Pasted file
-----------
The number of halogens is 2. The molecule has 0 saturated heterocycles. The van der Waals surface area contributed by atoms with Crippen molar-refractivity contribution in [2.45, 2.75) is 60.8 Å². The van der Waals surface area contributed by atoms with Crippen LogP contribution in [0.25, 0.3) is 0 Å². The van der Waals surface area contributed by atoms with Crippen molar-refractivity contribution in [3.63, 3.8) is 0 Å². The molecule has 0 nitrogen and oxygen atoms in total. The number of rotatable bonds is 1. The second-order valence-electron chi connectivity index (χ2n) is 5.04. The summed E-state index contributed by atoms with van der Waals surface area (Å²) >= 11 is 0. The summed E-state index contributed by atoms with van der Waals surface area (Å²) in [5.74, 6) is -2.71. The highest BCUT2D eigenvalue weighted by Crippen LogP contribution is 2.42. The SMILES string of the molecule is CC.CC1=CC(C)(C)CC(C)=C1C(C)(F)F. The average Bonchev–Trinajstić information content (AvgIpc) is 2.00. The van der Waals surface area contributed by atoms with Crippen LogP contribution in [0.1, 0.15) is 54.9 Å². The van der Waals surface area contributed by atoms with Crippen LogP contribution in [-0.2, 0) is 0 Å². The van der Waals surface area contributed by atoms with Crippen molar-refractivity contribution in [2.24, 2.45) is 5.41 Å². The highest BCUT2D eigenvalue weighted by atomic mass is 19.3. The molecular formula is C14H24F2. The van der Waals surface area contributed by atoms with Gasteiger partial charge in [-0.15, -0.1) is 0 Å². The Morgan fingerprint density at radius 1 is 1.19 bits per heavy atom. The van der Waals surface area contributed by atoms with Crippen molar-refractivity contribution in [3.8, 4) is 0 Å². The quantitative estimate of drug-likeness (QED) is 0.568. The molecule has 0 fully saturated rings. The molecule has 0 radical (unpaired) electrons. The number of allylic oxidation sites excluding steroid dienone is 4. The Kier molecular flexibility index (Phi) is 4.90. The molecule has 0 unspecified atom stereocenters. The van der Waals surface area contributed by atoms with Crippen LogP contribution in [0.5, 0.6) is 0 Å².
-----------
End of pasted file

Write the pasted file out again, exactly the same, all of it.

The number of halogens is 2. The molecule has 0 saturated heterocycles. The van der Waals surface area contributed by atoms with Crippen molar-refractivity contribution in [2.45, 2.75) is 60.8 Å². The van der Waals surface area contributed by atoms with Crippen LogP contribution in [0.25, 0.3) is 0 Å². The van der Waals surface area contributed by atoms with Crippen molar-refractivity contribution in [3.63, 3.8) is 0 Å². The molecule has 0 nitrogen and oxygen atoms in total. The number of rotatable bonds is 1. The second-order valence-electron chi connectivity index (χ2n) is 5.04. The summed E-state index contributed by atoms with van der Waals surface area (Å²) >= 11 is 0. The summed E-state index contributed by atoms with van der Waals surface area (Å²) in [5.74, 6) is -2.71. The highest BCUT2D eigenvalue weighted by Crippen LogP contribution is 2.42. The SMILES string of the molecule is CC.CC1=CC(C)(C)CC(C)=C1C(C)(F)F. The average Bonchev–Trinajstić information content (AvgIpc) is 2.00. The van der Waals surface area contributed by atoms with Crippen LogP contribution in [0.1, 0.15) is 54.9 Å². The van der Waals surface area contributed by atoms with Crippen LogP contribution in [-0.2, 0) is 0 Å². The van der Waals surface area contributed by atoms with Crippen molar-refractivity contribution in [2.24, 2.45) is 5.41 Å². The highest BCUT2D eigenvalue weighted by atomic mass is 19.3. The molecular formula is C14H24F2. The van der Waals surface area contributed by atoms with Gasteiger partial charge in [-0.15, -0.1) is 0 Å². The Morgan fingerprint density at radius 1 is 1.19 bits per heavy atom. The van der Waals surface area contributed by atoms with Crippen molar-refractivity contribution in [3.8, 4) is 0 Å². The quantitative estimate of drug-likeness (QED) is 0.568. The molecule has 0 fully saturated rings. The molecule has 0 radical (unpaired) electrons. The number of allylic oxidation sites excluding steroid dienone is 4. The Kier molecular flexibility index (Phi) is 4.90. The molecule has 0 unspecified atom stereocenters. The van der Waals surface area contributed by atoms with Crippen LogP contribution in [0.5, 0.6) is 0 Å².